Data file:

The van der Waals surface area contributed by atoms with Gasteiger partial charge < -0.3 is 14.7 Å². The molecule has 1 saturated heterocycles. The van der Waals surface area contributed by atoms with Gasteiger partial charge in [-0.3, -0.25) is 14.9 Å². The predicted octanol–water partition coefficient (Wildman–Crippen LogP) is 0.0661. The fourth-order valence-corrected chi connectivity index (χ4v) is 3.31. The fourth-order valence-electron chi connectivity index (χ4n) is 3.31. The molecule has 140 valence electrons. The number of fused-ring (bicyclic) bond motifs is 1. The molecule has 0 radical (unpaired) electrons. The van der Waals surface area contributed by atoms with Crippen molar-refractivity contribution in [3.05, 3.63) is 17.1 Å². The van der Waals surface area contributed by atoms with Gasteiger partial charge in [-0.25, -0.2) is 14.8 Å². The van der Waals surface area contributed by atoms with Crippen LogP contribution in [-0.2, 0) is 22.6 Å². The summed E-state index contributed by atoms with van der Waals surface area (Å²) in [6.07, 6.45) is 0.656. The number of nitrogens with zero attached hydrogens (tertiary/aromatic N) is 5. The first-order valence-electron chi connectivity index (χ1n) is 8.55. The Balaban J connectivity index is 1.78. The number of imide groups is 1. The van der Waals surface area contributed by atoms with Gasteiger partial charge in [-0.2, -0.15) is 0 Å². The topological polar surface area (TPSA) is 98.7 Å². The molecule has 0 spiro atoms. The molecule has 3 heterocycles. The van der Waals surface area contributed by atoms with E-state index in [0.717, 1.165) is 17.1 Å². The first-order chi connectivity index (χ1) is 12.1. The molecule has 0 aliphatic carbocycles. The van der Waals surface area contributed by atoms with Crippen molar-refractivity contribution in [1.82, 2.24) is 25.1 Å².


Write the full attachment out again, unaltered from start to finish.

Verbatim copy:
The van der Waals surface area contributed by atoms with Gasteiger partial charge < -0.3 is 14.7 Å². The molecule has 1 saturated heterocycles. The van der Waals surface area contributed by atoms with Gasteiger partial charge in [-0.3, -0.25) is 14.9 Å². The predicted octanol–water partition coefficient (Wildman–Crippen LogP) is 0.0661. The fourth-order valence-corrected chi connectivity index (χ4v) is 3.31. The fourth-order valence-electron chi connectivity index (χ4n) is 3.31. The molecule has 140 valence electrons. The number of fused-ring (bicyclic) bond motifs is 1. The molecule has 0 radical (unpaired) electrons. The van der Waals surface area contributed by atoms with Crippen molar-refractivity contribution in [3.05, 3.63) is 17.1 Å². The van der Waals surface area contributed by atoms with Gasteiger partial charge in [-0.25, -0.2) is 14.8 Å². The van der Waals surface area contributed by atoms with Crippen LogP contribution in [-0.2, 0) is 22.6 Å². The summed E-state index contributed by atoms with van der Waals surface area (Å²) in [6.07, 6.45) is 0.656. The number of nitrogens with zero attached hydrogens (tertiary/aromatic N) is 5. The first-order valence-electron chi connectivity index (χ1n) is 8.55. The Balaban J connectivity index is 1.78. The number of imide groups is 1. The van der Waals surface area contributed by atoms with Gasteiger partial charge in [-0.2, -0.15) is 0 Å². The topological polar surface area (TPSA) is 98.7 Å². The molecule has 0 spiro atoms. The molecule has 3 heterocycles. The van der Waals surface area contributed by atoms with E-state index in [0.717, 1.165) is 17.1 Å². The first-order chi connectivity index (χ1) is 12.1. The molecule has 0 aliphatic carbocycles. The van der Waals surface area contributed by atoms with Crippen molar-refractivity contribution in [1.82, 2.24) is 25.1 Å².